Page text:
and bathe, bathe your master. I almost said,
for they are of an age[…]
Johnston makes no attempt to capitalize on this heart-stopping instance when we wonder if Penelope has recognized Odysseus after all:
So come now, stand up, wise Eurycleia,
and bathe a man the same age as your master.
In terms of the poetic quality of Johnston’s translations, there are certainly many times when he more than holds his own with all three translators I have been citing for comparison, both at the level of individual words and phrases, and in larger syntactical units. Here are just a few examples in which I think Johnston has done an outstanding job: To translate the ἀθεμιστία of Polyphemus, Johnston makes him “a law unto himself” (“knew no law,” Lombardo; “dead set in his own lawless ways,” Fagles; “knowing none but savage ways,” Fitzgerald). When Athena pours θεσπεσίην χάριν over Telemachus before he reaches the Assembly at Odyssey 2.12, Johnston renders this beautifully with “god-like poise” (“silver grace,” in Lombardo; “marvelous splendor,” Fagles; “sunlit grace,” Fitzgerald). Finally, although Johnston tends to be somewhat conservative in his translations in terms of straying from the Greek, here is a moment where we see him taking a risk that pays off. It comes from the beginning of Iliad 6:
Ajax, son of Telamon, Achaea’s tower of strength,
was the first to break through ranks of Trojans,
punching out some breathing room for his companions.
The Greek here has Ajax “creating light/deliverance” for his companions (φόως δ’ ἑτάροισιν ἔθηκεν). Lombardo comes closest to a literal translation of this phrase:
Telamonian Ajax, the Achaean wall,
Was the first Greek to break the Trojan line
And give his comrades some daylight.
Fagles: That Achaean bulwark giant Ajax came up first,
broke the Trojan line and brought his men some hope
Fitzgerald: Aías Telamônios, Akhaian
bastion on defense, attacked and broke
a Trojan mass, showing his men the way
More often than not, however, Johnston’s style is rather ordinary. I present just one example to illustrate, Agamemnon’s parting threat to Chryses at Iliad 1.4-5. Johnston writes, “Go away. If you want to get home safely, don’t anger me.” Lombardo livens things up with a colloquial twist: “Now clear out of here before you make me angry!” Fagles is characteristically wordy: “Now go, / don’t tempt my wrath—and you may depart alive.” Fitzgerald allows Agamemnon to still sound like a king, even in his anger: “Leave me in peace and go, while you can, in safety.” All three of these versions offer something to like or dislike; Johnston’s is completely neutral.
It seems in fact that Johnston was not expecting much beyond this. Here is what he says at the end of his essay on translations of the Iliad in English: “Long narrative poems are rarely, if ever totally even in their poetic quality. The author settles into a basic relatively uninspired style which carries the narrative and then, when inspiration strikes, launches his verse into hitherto unexplored realms of truly moving poetry for a while, before settling down again into the regular style.” This is exactly how I would describe Johnston’s translation of the Iliad and the Odyssey: basic and relatively uninspired, with flashes of the exceptional. But I do not agree with him that all translators of Homer must necessarily be uninspired for long stretches. Indeed, I find that Lombardo, Fagles and Fitzgerald all sustain, to a remarkable degree, an astonishing level of inspiration in their translations from beginning to end. Johnston’s version is a perfectly serviceable one, and I would not hesitate to use his on-line text, especially in a course where students were only reading selected bits of Homer. But I would not use these translations in courses in which the artistry of Homer is paramount.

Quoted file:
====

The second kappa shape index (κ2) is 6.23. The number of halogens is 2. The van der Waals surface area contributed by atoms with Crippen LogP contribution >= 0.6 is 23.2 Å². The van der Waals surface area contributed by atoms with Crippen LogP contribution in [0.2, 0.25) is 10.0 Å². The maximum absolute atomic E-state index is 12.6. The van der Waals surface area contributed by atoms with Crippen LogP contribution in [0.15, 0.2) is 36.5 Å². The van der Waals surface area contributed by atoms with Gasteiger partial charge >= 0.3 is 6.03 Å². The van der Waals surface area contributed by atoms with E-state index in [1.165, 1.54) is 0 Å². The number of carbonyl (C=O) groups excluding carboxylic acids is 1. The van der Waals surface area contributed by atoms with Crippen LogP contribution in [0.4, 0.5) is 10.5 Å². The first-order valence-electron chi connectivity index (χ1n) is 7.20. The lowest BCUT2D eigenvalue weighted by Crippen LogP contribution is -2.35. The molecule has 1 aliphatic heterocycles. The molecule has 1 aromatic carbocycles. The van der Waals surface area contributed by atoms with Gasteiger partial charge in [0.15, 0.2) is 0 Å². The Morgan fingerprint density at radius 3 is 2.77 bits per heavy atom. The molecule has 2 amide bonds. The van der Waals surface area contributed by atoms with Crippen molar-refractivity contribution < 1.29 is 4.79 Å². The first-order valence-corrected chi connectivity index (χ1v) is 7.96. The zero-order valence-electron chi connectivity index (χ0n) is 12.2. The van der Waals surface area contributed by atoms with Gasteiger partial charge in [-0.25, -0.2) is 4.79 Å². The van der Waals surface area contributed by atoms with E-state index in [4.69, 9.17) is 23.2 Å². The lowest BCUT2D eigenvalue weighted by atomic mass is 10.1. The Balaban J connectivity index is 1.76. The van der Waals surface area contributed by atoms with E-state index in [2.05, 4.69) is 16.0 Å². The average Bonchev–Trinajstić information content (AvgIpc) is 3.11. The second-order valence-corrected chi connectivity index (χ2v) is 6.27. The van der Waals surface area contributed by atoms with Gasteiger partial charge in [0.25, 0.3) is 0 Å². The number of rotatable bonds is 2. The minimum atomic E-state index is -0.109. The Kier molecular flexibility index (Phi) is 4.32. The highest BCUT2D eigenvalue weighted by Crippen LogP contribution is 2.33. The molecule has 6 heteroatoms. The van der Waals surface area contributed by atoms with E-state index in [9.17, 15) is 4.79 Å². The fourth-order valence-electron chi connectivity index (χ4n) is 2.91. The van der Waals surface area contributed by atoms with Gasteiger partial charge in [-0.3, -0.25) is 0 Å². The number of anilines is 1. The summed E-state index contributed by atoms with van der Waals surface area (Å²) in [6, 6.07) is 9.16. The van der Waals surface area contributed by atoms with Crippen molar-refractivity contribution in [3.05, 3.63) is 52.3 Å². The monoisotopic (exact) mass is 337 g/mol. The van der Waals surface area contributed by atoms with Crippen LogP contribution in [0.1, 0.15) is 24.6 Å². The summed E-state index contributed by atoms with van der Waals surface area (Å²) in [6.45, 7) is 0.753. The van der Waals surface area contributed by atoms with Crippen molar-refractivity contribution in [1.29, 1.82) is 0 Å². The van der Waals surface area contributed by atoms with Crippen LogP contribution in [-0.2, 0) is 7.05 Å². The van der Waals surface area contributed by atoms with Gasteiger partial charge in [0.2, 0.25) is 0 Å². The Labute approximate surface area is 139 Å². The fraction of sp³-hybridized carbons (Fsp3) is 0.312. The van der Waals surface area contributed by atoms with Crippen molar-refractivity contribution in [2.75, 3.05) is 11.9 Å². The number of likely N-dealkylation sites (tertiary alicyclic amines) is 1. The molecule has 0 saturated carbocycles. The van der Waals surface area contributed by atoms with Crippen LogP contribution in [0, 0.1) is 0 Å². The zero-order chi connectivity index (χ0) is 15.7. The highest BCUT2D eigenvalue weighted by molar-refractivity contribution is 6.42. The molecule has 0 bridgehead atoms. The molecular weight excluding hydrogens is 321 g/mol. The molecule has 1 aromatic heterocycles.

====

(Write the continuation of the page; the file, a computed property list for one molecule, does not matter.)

There is something almost generic about Johnston’s effort. Indeed the physical appearance of his printed translations, with their monochromatic pale yellow background, the minimal and minimalist art work, and the single, plain font for title and author evoke nothing so much as the notion of a generic Homer. Like most generics they do the job adequately; but sometimes generic is not what we want. On the other hand, I am tremendously grateful to Johnston for generously sharing so much of his work, especially the supplementary material on the Iliad, in electronic format. There is nothing at all generic about his love of Homer, which will be obvious to anyone who makes his acquaintance through his excellent website.
There are some typographical errors, enumerated below.
In the Iliad: p. 73 missing period, line 60
p. 111 missing word “as,” line 701
p. 180 “heart” for “hearth,” line 76
p. 269 “that” for “that is,” line 72
p. 294 missing period, line 982
p. 329 missing word “of,” line 504
p. 336 missing word “a,” line 769
p. 367 missing word “of,” line 968
In the Odyssey: p. 27 “They’re” for “They,” line 68
p. 143 comma for a period at end of footnote
p. 459 “That” for That’s,” line 309
p. 469 missing period at end of footnote